I get this question a lot –
“As a coach, what should I be able to do?”
What they are really wondering is this: “If I’m not able to do [insert movement here], does that erode my credibility as a coach in the eyes of my clients?”
In short – no. Being unable to do something certainly does not mean you cannot be an effective coach for your clients.
Remember, you are there to get them to their goals, not to show what you can or cannot do.
Having said all that, I’m not naive to think there aren’t some general things you should be able to do to be effective at your job. Here’s what I think all coaches should be great at:
- Being an effective communicator
- A basic understanding of the principles of good movement
- An ability to ask another client to demonstrate something
- Access to ‘the google’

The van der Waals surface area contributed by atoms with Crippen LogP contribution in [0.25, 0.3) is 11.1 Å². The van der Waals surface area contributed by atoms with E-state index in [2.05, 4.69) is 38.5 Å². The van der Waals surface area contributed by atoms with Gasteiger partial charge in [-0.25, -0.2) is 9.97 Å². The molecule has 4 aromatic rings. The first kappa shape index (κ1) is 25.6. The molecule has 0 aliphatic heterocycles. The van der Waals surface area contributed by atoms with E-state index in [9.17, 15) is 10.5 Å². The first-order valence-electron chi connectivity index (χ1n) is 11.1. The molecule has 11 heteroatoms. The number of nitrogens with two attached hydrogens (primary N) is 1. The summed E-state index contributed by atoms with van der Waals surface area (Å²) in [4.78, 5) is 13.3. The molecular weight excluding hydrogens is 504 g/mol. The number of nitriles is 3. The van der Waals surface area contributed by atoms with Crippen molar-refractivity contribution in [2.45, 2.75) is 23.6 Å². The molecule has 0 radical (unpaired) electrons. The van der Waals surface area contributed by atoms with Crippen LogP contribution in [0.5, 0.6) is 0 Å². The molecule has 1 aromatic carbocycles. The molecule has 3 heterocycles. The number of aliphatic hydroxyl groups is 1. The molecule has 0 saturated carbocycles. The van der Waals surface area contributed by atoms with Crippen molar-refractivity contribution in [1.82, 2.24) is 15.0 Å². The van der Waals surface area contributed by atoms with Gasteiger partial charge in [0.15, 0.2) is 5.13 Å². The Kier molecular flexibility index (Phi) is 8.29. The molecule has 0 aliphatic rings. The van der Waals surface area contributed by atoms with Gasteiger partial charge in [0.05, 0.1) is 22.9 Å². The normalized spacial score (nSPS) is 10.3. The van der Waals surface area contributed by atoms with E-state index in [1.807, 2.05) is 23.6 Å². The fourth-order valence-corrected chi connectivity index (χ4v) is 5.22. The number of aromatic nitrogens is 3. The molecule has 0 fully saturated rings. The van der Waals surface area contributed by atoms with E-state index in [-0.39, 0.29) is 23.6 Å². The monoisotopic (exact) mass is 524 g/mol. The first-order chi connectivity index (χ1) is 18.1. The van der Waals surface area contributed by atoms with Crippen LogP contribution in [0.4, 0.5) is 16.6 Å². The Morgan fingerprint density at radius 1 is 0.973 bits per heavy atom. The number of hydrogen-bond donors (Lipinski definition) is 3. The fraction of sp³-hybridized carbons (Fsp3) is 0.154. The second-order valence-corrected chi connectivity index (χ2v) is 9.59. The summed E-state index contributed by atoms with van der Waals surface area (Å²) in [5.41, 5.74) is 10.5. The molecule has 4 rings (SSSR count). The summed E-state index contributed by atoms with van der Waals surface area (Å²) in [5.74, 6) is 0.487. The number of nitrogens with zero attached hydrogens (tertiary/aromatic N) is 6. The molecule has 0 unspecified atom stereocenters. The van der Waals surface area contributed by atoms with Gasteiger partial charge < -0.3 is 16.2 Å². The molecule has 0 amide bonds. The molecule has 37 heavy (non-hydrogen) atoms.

- Leading with a desire to work hard at getting better
Notice that I didn’t say you should be able to air squat, or snatch, or do push-ups.
Or…any of that stuff.
Why no air squatting? It’s a basic movement, right??
But what if you’ve got a rockstar coach who wrecked their knee and had ACL surgery but still continued to show up and coach?
Certainly that’s an understandable reason to not lay that expectation on them, right?
Well, then why have that expectation in the first place?
Coaches need to elicit results for the clients, period.
Demonstrating a movement is important; many people are visual learners to some degree. That doesn’t mean the demo HAS TO BE the coach.
My last point: what if you have to work with a blind client? Let’s hope you don’t rely solely on your ability to demo!
For emphasis, I’ll repeat my earlier point: why have that expectation in the first place?
Coaches: Be confident in what you know. When in doubt, focus on the five tips above to be most effective in your role!